Date of Award


Degree Name

MS in Mechanical Engineering


Mechanical Engineering


Charles Birdsong


The goal of this work was to compensate for the effects of the Earth’s magnetic field in a vector field magnetic sensor. The magnetic sensor is a part of a low-cost crash avoidance system by Stephane Roussel where the magnetic sensor was used to detect cars passing when it was mounted to a test vehicle. However, the magnetic sensor’s output voltage varied when it changed orientation with respect to the Earth’s magnetic field. This limited the previous work to only analyze detection rates when the test vehicle travelled a single heading. Since one of the goals of this system is to be low-cost, the proposed solution for geomagnetic compensation will only use a single magnetic sensor and a consumer-grade GPS. Other solutions exist for geomagnetic compensation but use extra sensors and can become costly.

In order to progress the development of this project into a commercial project, three separate geomagnetic compensation algorithms and a calibration procedure were developed. The calibration procedure compensated for the local magnetic field when the magnetic sensor was mounted to the test vehicle and allowed for consistent magnetic sensor voltage output regardless of the type of test vehicle.

The first algorithm, Compensation Scheme 1 (CS1), characterized the local geomagnetic field with a mathematical function from field calibration data. The GPS heading was used as the input and the output is the voltage level of the Earth’s magnetic field. The second algorithm, Compensation Scheme 1.5, used a mathematical model of the Earth’s magnetic field using the International Geomagnetic Reference Field. An algorithm was developed to take GPS coordinates as an input and output the voltage contributed by the mathematical representation of the Earth’s magnetic field. The output voltages from CS1 and CS1.5 were subtracted from the calibrated magnetic sensor data. The third algorithm, Compensation Scheme 2 (CS2), used a high pass filter to compensate for changes of orientation of the magnetic sensor. All three algorithms were successful in compensating for the geomagnetic field and vehicle detection in multiple car headings was possible.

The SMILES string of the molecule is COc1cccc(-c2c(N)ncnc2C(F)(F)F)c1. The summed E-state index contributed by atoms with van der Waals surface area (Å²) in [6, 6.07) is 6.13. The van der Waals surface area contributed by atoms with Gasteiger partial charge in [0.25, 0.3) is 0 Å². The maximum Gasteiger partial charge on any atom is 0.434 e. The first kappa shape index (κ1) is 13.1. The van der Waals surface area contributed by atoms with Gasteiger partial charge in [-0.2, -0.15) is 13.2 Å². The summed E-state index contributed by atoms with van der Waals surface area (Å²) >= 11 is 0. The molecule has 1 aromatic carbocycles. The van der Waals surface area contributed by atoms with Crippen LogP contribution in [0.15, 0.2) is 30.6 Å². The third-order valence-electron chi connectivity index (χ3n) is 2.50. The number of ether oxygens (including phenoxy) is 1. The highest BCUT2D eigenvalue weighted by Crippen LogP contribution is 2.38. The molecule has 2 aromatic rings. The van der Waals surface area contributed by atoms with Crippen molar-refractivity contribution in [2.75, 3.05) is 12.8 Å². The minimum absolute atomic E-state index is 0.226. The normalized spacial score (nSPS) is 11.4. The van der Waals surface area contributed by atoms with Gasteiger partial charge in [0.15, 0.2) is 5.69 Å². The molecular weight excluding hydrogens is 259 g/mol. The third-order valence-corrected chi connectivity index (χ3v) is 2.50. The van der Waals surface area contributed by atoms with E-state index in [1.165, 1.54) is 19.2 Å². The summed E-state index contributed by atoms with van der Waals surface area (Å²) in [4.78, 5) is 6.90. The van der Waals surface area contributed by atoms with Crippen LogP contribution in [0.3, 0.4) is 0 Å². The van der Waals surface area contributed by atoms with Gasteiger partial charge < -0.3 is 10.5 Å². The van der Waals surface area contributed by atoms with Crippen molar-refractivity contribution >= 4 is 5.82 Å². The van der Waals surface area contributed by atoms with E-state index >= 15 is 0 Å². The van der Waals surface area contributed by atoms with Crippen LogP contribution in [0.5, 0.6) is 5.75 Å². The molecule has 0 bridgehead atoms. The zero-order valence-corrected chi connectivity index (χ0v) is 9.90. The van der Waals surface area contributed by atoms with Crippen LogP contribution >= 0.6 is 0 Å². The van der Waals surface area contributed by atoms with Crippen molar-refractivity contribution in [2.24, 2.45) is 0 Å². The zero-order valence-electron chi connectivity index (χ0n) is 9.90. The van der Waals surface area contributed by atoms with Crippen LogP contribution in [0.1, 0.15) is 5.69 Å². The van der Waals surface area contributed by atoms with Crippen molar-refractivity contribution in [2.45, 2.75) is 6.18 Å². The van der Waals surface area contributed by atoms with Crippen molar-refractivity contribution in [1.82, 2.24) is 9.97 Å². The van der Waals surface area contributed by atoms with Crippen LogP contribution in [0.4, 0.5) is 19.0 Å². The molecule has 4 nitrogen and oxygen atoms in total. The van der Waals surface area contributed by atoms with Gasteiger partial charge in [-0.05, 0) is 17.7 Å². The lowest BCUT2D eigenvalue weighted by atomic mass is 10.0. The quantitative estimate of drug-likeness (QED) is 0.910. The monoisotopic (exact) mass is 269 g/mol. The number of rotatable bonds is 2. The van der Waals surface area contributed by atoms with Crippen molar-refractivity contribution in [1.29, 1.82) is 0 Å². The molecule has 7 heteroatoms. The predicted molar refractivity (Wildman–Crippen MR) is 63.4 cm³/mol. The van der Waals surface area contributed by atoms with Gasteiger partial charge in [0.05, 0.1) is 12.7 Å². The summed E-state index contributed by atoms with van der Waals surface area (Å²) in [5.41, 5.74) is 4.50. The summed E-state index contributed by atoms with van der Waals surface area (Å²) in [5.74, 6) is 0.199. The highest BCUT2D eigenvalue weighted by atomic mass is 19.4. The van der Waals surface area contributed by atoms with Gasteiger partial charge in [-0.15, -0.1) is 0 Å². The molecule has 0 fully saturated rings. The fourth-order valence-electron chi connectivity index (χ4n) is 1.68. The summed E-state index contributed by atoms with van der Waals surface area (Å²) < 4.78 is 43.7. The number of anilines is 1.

Since the goal of the magnetic sensor is to detect vehicles, vehicle detection rates were used to evaluate the effectiveness of the algorithms. The individual algorithms had limitations when used to detect passing cars. Through testing, it was found that CS1 and CS1.5 algorithms were suitable to detect vehicles while stopped in traffic while the CS2 algorithm was suitable vehicle detection while the test vehicle is moving.

In order to compensate for the limitations of the individual algorithms, a fused algorithm was developed that used a combination of CS1 and CS2 or CS1.5 and CS2. The vehicle speed was used in order to determine which algorithm to use in order to detect cars. Although the goal of this project is not vehicle detection, the rate of successful vehicle detection was used in order to evaluate the algorithms.

The evaluation of the fused algorithm demonstrated the value of using CS1 and CS1.5 to detect vehicles when stopped in traffic, which CS2 algorithm cannot do. For a study conducted in traffic, using the fused algorithm increased vehicle detection rates by 51%-62% from using the CS2 algorithm alone.

Since this work successfully compensated for geomagnetic effects of the magnetic sensor, the low-cost crash avoidance system can be further developed since it is no longer limited to driving in a single direction. Other projects that experience unwanted geomagnetic effects in their projects can also implement the knowledge and solutions used in this work.

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